Side projects: The gift that keeps on giving

Duncan Jimbo
5 min readJan 14, 2014


About 4 years ago, I created Conference Roundup, a site that curates “conferences and events for web practitioners.” The motivation behind putting it together was that there was nowhere I could go to to quickly find a listing of events that were going on that year. Mind you this was before the likes of Lanyrd came about. Putting the site together was easy, but finding events to list took months, though the initial listing was based off a Smashing Magazine article appropriately titled “conference roundup.”

Over the next couple years, I did amass a good amount of conferences thanks to people who found the site useful and submitted events, which made researching at the beginning of each year a lot easier. And I pushed on every year because people actually found the site useful:

Then came Lanyrd. For those not familiar with Lanyrd, it is a social conference directory. Essentially, it is Conference Roundup but on a bigger scale. You can find all sorts of conferences and events on Lanyrd, and the site allows you to a number of things, including tracking an event, seeing how many attendees are registered for a particular event, and so on and so forth. As Lanyrd became more popular, I actually considered sunsetting my site but reconsidered when I took a look at the stats and saw that even with zero promotion there were still some people out there finding the site:

Stats from Jan 1, 2013 through Dec 31, 2013

For a small site, this was an encouraging sign. And then I would get emails asking about if I was still supporting the site like this one:

A note from Michal in Slovakia

Or tips on how I could make things better:

UX tip from Jay Selway

Any correspondence that makes it into my inbox with regards to the Conference Roundup site always make me smile because I know that there’s at least one person out there who appreciates the work you are doing, and for a lot of us who do side projects for the benefit of everyone in the industry, this is usually enough.

The competition from Lanyrd however presented another opportunity. I had always wanted to learn how iOS development so why not put the event data I had to use and actually build something? I love this answer on Quora from Ashley with regards to how you can get better at programming (Ruby on Rails in this case):

The best piece of advice I can give is to have a real product to work on. You can flit aimlessly between tutorials and books for the rest of your life, or you can have something tangible you can apply the techniques you are learning to.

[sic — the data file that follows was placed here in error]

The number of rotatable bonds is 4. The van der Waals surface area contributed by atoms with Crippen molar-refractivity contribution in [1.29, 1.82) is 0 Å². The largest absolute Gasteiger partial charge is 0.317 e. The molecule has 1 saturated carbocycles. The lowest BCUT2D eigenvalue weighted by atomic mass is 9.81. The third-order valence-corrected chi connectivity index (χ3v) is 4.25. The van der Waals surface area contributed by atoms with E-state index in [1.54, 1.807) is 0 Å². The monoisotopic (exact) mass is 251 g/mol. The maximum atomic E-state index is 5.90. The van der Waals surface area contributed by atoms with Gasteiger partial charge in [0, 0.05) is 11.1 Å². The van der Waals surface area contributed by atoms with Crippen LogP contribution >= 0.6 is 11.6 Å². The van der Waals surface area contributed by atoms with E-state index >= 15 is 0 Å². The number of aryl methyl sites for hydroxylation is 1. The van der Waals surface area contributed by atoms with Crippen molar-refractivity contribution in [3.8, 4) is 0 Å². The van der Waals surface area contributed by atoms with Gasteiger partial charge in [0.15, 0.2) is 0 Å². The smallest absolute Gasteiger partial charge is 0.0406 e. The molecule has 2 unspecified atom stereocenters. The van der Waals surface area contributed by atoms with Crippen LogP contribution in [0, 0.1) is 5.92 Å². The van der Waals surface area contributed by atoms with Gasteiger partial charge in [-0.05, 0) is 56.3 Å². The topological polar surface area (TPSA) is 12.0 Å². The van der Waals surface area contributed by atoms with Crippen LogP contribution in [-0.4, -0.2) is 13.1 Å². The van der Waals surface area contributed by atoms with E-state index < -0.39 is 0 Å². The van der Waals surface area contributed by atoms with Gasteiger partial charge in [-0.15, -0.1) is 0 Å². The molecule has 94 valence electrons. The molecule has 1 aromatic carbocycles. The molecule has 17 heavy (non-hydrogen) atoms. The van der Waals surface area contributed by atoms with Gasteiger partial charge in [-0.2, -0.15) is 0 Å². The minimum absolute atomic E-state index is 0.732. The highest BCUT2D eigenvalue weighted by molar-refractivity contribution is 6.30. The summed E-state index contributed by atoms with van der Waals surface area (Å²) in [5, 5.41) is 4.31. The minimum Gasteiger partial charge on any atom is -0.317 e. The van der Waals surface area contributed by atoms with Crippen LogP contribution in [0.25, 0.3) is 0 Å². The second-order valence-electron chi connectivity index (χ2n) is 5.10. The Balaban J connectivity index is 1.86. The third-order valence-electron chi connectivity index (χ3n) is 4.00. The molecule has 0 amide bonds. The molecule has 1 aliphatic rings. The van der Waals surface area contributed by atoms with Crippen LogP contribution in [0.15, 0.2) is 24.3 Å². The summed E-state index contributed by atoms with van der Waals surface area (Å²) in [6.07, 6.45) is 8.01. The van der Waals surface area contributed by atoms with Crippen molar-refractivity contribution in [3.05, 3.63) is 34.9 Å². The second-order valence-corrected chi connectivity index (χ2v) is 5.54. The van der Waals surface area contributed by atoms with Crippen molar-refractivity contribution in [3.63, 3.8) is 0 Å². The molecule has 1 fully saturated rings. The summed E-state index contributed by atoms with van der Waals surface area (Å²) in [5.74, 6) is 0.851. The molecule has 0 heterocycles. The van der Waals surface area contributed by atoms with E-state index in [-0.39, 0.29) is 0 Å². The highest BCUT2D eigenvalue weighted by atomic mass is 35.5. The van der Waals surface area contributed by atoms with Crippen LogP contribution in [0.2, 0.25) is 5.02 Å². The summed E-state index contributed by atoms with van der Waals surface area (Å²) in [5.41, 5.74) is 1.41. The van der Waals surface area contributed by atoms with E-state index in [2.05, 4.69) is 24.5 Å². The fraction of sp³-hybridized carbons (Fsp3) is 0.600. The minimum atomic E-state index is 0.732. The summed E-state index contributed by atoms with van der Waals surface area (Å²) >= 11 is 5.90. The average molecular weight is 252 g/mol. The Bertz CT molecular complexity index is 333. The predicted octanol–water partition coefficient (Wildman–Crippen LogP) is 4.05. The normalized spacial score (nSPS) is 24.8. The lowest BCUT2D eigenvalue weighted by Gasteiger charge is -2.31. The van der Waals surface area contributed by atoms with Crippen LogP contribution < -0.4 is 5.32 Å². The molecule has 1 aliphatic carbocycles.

Hence the idea for a Conference Roundup iOS app was born. I bought myself Big Nerd Ranch’s iOS book which I trudged through for a while and then eventually signed up for an account at Team Treehouse which I used for video tutorials and I would highly highly recommend! While I was getting up to speed on the fundamentals of Objective-C, I was also working on quick and dirty sketches which I then passed on to my buddy David Angerer to turn into full fledged designs.

These are the sketches I put together:

Omnigraffle sketches

And this is where we landed with the design:

Conference Roundup
App design

The entire experience of putting the app together was both challenging, considering my lack of experience in Objective-C and my background as a web developer, and exciting as I picked things up and watched my little app slowly come to life. I utilized a number of resources to get up to speed including Appcoda, Ray Wenderlich, and Team Treehouse. I also spent a helluva lot of time on Google, Apple’s developer documentation, and Stack Overflow researching how things worked and how best to approach the problems I was facing. Whenever I was stumped, I turned to people like Larry Legend who was super helpful whenever I peppered him with questions on Twitter. Along the way, I also encountered David Yeiser who was also learning iOS development by building a weather app. I used his progress as inspiration and motivation to keep learning.

The most important thing I learnt throughout the entire experience was that side projects can go beyond what you initially envisioned for them. You can re-purpose them or use them as a starting point to learn something else. This is simply the start-up mindset of making the necessary pivots to succeed being applied to side projects and self-education. The benefits of this are pretty obvious: you get to add to your skillset and use the experience you’ve gained to get the work you want as Dan Mall recently wrote, and you also meet people making the same journey you are and learn something from them or even teach them something they might not know.

So where am I at today? Well, I’m happy to say my little app got a thumbs up from and is officially available in the App Store for download. I’m also currently working on another app, this one destined for iPads, an opportunity which came about thanks to that nagging desire (and interest) to finally make the jump into iOS programming. My advice to you? Challenge yourself to go out and learn/build something this year. Start now and ignore any reservations you may have or whatever the naysayers might be saying. Trust me, it’ll be fulfilling.



Duncan Jimbo

Lead Front-End Engineer working on Design Systems at Sabre.